British author Jocelyn Robson has been researching the life of Englishwoman Grace Oakeshott, who faked her own death in 1907 so she could escape her marriage and flee to New Zealand with her lover.
Jocelyn Robson talks with Kathryn Ryan about the remarkable true story.
Grace and Harold Oakeshott were active socialists and had no children - which was unusual for that time. Grace in particular was very active in womens' rights, she was on the Womens' Industrial Council, and fought for better working conditions and educational opportunities for women.
Jocelyn Robson came across Grace Oakeshott's work by accident, and was intrigued, she wanted to write about her, but then discovered she has died at 35. In 1907 a pile of her clothes was found at a beach in Brittany where she has been vacationing. It was assumed she was drowned, and her husband later remarried.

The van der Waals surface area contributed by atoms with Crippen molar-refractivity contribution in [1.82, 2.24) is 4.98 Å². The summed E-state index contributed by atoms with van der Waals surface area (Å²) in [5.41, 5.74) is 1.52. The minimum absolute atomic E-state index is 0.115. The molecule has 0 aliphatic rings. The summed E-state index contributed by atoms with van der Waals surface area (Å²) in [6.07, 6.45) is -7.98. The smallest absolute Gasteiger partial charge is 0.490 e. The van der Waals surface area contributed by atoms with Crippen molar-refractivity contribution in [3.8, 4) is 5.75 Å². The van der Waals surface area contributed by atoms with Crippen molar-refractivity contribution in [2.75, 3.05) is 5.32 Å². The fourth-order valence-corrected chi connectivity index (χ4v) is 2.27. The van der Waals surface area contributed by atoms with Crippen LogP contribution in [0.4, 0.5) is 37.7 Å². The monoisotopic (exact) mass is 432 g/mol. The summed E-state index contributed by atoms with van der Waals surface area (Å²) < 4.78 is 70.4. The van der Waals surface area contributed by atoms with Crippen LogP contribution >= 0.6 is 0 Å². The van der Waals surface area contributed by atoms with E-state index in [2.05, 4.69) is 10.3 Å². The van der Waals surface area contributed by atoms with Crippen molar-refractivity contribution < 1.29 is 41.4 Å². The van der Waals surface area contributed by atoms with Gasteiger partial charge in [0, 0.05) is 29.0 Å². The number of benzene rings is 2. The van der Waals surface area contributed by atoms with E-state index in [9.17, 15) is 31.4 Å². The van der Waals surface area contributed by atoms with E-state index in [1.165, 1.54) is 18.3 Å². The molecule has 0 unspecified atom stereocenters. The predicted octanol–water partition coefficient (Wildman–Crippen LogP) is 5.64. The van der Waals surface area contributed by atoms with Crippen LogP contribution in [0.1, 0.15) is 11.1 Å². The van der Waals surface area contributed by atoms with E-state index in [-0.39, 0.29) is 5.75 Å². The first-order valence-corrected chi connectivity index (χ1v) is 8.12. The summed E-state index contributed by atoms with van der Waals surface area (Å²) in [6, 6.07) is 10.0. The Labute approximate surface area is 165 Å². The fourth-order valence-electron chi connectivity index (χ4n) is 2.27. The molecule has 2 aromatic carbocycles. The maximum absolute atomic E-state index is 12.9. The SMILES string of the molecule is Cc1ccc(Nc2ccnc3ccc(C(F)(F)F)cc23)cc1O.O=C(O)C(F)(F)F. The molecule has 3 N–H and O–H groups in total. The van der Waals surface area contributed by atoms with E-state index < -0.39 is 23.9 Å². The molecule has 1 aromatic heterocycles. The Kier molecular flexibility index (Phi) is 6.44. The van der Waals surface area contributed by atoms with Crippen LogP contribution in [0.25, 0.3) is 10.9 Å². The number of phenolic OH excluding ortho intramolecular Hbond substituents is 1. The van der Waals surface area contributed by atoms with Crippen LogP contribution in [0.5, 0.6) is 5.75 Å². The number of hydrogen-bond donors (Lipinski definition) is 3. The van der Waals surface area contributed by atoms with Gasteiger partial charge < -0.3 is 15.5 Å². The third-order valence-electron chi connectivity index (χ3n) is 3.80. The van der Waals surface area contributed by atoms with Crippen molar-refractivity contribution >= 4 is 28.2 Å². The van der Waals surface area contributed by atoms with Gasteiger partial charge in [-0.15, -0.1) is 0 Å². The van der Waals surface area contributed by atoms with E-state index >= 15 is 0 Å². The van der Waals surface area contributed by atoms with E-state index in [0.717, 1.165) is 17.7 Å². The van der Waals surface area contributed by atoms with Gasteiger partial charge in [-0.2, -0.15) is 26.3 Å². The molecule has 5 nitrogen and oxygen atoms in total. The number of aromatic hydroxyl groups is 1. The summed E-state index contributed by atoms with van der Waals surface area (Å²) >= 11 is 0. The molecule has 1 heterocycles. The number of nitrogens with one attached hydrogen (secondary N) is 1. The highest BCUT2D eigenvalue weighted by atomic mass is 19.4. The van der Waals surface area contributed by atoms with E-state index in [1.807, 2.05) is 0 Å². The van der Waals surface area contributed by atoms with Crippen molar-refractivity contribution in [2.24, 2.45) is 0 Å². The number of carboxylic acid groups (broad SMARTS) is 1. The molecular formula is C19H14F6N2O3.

It was some time later that Jocelyn Robson discovered that Grace had in fact faked her own disappearance, and had gone to settle in New Zealand with her lover, Dr Walter Reeve, changing her name to Joan Reeve. Jocelyn Robson pored through archives and interviewed the relatives of Grace, her husband Harold, and Walter Reeve for her book Radical Reformers and Respectable Rebels.